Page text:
(Loved the cartoon, though!)

    As far as the fellow torturing the dog? Makes you wish you were really VI, and packing a weapon, doesn’t it? It makes my blood boil when I see cruelty of any kind, but especially to an animal!

    (Bookwitch – stop snickering! Poor Sara doesn’t have any padding to protect her when she falls! Speaking of padding, how goes the battle with yours? I noticed you didn’t answer when I responded to your little challenge…..!)

  • Well, I’m very sorry you had that little accident and I hope you’re on the mend. As for your pooch…I can identify. We had a Golden Retriever when I was growing up. Her name was Peggy, believe it or not. She actually let some rascally teenagers steal a car from our driveway while we were away one night. We lived in a very small town in North Dakota and one of the teens was the daughter of local police chief. Everybody knew everybody there, of course. The kids were caught and confessed and said that our dog just wagged her tail at them.

  • Bag Lady, you are so right–I spent the better part of 2 days imagining that I had a Smith & Wesson and taught that monster a lesson. Animal cruelty is so sickening. A Chicago police sergeant came to me once about 10 years ago asking if I would help him write a book about it, but I couldn’t–I know it was wimpy, but the description of the abuse and the callous laughter of the human onlookers is so horrific that I couldn’t bear to touch it.

    On the lighter side, I love all the dog tales, especially Cheryl’s Peggy. Once when I was out with my former Golden, cardhu, I was knocked to the ground by a bicyclist, who cursed me for being on the lake path before zooming on. Cardhu actually left her exploration of a garbage can to make sure I was still alive–sniffed me from head to toe, then went back to exploring garbage.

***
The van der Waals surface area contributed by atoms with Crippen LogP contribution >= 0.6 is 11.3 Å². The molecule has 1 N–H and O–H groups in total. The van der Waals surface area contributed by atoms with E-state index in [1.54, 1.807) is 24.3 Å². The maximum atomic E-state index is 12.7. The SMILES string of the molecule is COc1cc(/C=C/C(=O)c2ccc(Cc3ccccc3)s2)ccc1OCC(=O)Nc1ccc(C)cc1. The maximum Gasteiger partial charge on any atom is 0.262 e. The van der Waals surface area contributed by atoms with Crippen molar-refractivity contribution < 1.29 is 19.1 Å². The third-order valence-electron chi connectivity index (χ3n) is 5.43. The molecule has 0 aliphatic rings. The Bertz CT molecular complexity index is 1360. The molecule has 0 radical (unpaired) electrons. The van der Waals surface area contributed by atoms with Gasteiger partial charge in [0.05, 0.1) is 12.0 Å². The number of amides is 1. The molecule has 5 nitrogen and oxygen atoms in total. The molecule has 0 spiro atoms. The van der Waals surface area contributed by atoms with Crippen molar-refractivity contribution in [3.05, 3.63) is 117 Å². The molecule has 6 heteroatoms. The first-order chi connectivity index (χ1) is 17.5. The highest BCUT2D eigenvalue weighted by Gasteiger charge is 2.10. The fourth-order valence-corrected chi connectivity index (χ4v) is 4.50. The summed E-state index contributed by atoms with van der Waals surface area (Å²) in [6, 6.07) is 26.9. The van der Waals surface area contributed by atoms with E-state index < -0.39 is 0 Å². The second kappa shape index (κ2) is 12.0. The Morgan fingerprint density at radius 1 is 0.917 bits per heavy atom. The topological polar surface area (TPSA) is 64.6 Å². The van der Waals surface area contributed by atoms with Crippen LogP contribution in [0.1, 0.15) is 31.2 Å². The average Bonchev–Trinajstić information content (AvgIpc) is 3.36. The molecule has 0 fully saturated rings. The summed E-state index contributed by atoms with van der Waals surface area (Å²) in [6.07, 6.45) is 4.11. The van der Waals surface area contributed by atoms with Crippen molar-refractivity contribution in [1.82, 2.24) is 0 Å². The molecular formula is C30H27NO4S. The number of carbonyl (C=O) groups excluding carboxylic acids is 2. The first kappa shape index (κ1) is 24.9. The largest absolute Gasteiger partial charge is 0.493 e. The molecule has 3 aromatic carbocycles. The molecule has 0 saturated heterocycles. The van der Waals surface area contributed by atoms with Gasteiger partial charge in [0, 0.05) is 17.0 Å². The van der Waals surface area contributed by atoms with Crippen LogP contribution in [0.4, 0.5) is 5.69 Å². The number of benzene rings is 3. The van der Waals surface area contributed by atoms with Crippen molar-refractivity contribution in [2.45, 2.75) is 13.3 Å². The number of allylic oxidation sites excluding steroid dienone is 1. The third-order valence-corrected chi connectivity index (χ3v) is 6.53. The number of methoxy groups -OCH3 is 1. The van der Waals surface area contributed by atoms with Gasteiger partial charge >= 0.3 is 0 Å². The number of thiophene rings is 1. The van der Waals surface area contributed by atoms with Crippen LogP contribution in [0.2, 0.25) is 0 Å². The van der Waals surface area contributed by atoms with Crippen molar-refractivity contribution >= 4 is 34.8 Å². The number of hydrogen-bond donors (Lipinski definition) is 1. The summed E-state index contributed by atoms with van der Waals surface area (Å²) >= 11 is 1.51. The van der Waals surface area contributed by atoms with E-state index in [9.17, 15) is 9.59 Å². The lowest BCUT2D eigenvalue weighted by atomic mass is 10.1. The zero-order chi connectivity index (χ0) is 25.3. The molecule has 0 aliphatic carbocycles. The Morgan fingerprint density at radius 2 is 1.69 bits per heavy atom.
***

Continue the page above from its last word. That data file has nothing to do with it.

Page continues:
And yes, Bookwitch–you are allowed to laugh–I live to bring pleasure to others!

  • genny from jersey

    Sara, what a week you’ve had.

    There have been a rash of home burglaries in our area lately. In one case, the burglars (guys in their 20’s) actually lived on the same street and burglarized their neighbors homes. They were looking for items/cash they could use to buy drugs. Now the parents have to live with the sins of thir son & his buddies everytime they walk out of their home.

    The brazen animal abuser… There are no adequate words. I’m been to the museum of science and industry many times so I’m somewhat familiar with the area.

    Sometimes I think cellphones are the devil’s work. Guess you being attacked by one (sounds plausible right) if proof of that! Hope you weren’t too far from home when you got hurt.

  • Bag Lady, I’m forever trying. I’m really very trying. But I will always have enough padding for falling on, unlike Sara. But yes, the idea is good, and we should. You start.

  • Shirley Harrison